Welcome to Common Gunsense

I hope this blog will provoke some thoughtful reflection about the issue of guns and gun violence. I am passionate about the issue and would love to change some misperceptions and the culture of gun violence in America by sharing with readers words, photos, videos and clips from articles to promote common sense about gun issues. Many of you will agree with me- some will not. I am only one person but one among many who think it's time to do something about this national problem. The views expressed by me in this blog do not represent any group with which I am associated but are rather my own personal opinions and thoughts.
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Thursday, May 8, 2014

Shooting at groundhogs?

Just when you thought you had heard it all, an Ohio farm hand was shot and killed by her boss because he thought she was a groundhog. Yes, you read that right. From the article:
"A 79-year-old man accidentally shot and killed one of his farmhands after mistaking her for a groundhog as she lay in tall grass, a northeastern Ohio sheriff says.
Natasha Stover, 22, of New Philadelphia, was shot once in the head on Monday afternoon near Canton. She died on Tuesday at a hospital.
Stark County Sheriff George Maier said Stover was shooting at targets with a BB gun when her boss, Ralph Adams Jr., saw what he thought was a groundhog in one of his fields, about 165 feet away, and shot her with a rifle."
Is a groundhog that dangerous? Do people shoot groundhogs often on farms? I found this article about how to get rid of ground hogs which, as it turns out, can cause a lot of trouble on farms. Shooting was not recommended. I have heard from some gun rights advocates that the reason they must have AR-15s or other assault type rifles is to kill varmints. It must be a full time job to wait for all the varmints that can wander into your yard or farm and then let them have it with an assault rifle. It seems to me that a .22 might work just as well. But since the gun lobby needs to find a market for these assault type rifles, they now call them modern sporting rifles to get people to buy them. Follow the money. They are not effective for hunting deer or other big game or small birds like ducks, etc. Other guns work better. But I digress. Sorry.

This is the second incident in two posts about elderly people and guns. Perhaps we ought to look more carefully at whether those of a certain age should be allowed to have guns in their possession. Families should think carefully about this. Both my mother and my mother-in-law gave up driving when they and we knew that it would be a harm to themselves and others if they kept driving. That just makes common sense. But when it comes to guns, people are so reluctant to talk to elderly relatives and/or friends about guns. It seems to me to be the prudent and safe thing to do.

And the shootings involving mistaken identity have been in the news of late. The latest Gun Report in the New York Times starts out with several reports of people shooting a person who mistook a house or apartment for their own. It's the shoot first, ask questions later mentality. From the report:
Last Saturday, 26-year-old Stephen Guillermo had just returned from a night of drinking when he tried to enter the fifth-floor apartment he shared with his mother and two younger siblings in the South of Market neighborhood of San Francisco. But he mistakenly got off on the third floor, and the apartment he thought was his belonged to Amisi Sudi Kachepa, a 68-year-old retired security guard, who shot Guillermo to death.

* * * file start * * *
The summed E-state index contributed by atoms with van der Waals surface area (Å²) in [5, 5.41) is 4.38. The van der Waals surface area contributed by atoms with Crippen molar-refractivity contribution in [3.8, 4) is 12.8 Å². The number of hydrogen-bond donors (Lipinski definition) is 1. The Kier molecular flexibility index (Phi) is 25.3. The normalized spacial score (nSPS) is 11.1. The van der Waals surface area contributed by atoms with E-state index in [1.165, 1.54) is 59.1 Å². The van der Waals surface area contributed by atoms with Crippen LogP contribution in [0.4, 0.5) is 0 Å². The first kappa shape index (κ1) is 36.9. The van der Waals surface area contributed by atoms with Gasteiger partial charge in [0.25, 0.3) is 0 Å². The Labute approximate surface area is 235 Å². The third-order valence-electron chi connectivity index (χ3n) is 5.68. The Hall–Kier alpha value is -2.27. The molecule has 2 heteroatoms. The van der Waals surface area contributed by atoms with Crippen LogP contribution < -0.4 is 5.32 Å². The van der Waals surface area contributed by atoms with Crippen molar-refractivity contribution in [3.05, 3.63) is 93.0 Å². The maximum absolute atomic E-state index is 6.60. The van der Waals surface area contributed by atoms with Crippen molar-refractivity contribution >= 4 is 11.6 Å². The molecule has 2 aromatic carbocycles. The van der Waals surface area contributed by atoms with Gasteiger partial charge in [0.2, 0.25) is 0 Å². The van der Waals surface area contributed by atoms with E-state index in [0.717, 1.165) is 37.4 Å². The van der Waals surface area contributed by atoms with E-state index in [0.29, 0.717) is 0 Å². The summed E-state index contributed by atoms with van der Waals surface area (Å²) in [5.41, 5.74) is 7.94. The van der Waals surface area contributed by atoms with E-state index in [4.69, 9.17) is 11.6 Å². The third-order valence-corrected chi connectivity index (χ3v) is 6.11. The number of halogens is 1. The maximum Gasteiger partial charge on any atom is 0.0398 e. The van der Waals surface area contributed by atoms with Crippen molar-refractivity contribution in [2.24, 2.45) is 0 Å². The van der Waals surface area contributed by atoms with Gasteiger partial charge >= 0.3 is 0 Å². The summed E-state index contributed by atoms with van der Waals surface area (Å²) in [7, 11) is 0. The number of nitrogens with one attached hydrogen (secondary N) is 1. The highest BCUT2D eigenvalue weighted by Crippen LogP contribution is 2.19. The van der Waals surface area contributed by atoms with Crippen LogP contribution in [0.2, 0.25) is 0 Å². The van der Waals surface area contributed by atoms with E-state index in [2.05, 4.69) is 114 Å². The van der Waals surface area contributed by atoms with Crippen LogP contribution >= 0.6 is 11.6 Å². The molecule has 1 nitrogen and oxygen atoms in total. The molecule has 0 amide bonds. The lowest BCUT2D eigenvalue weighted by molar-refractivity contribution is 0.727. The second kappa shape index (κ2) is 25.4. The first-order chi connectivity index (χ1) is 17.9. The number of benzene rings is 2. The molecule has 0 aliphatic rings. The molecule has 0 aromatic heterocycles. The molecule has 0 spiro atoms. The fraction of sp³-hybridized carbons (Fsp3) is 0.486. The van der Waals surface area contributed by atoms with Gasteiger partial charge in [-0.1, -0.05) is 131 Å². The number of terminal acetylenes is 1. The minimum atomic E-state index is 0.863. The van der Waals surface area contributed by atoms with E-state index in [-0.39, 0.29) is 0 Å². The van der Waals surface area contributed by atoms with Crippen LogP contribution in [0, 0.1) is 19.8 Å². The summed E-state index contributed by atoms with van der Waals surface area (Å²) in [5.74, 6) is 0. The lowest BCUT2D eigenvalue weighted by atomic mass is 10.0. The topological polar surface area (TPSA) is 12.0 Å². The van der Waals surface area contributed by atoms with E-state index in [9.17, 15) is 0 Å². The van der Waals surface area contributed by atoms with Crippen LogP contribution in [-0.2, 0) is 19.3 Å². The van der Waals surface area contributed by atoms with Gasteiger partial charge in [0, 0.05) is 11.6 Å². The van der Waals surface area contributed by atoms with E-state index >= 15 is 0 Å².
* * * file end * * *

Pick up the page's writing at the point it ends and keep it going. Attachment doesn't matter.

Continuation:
Kachepa was arrested on Saturday but released yesterday without charge, angering the victim’s family. Yesterday at a meeting of the Board of Supervisors, family members called on prosecutors to file charges against Kachepha.
“His fatal mistake was getting off on the wrong floor,” Emil Guillermo, the victim’s cousin, told the Board of Supervisors. Outside the meeting, he told reporters, “We shouldn’t make it easy for people to use guns without consequences.” (...) 
A similar scenario played out in Sterling, Va., last year. After a night out drinking with friends, 16-year-old Caleb Gordley thought he was sneaking back home when he climbed through a back window in a house two doors down from his own. Gordley, a star athlete, was shot in the back and killed by the homeowner, Donald West Wilder, who was also never charged.
“We’re not one perfect forgiving,” his father, Shawn Gordley, told 20/20 in January. His mother, citing the fact that her son was shot in the back, called it “murder.”
Why make it easy for people to access guns? It should be hard. Guns are dangerous and designed to kill another human being. So after someone kills another human being it should not be easy to get away with murder. But that is what the corporate gun lobby has pushed in America. There are too many avoidable shootings in America. We can change that if we decide that this is not acceptable and not the country we want or deserve.

Hunting is one thing. But hunting people is quite another. What else can you call what happened in New Brighton, Minnesota? And the mistaken groundhog incident? Yes, the 79 year old man did not realize that what he thought was a groundhog was a real person. Now she is dead.

Senseless and avoidable.

I believe it is possible to think first before pulling the trigger. With rights come responsibilities. Too many people with guns are irresponsible. Too many similar shootings are happening that call attention to the fact that guns around the house for self defense or hunting can become the instruments of death for other human beings. It's time to re-think the role guns and gun violence play in our daily lives. Gun violence is devastating to too many families all over our country.

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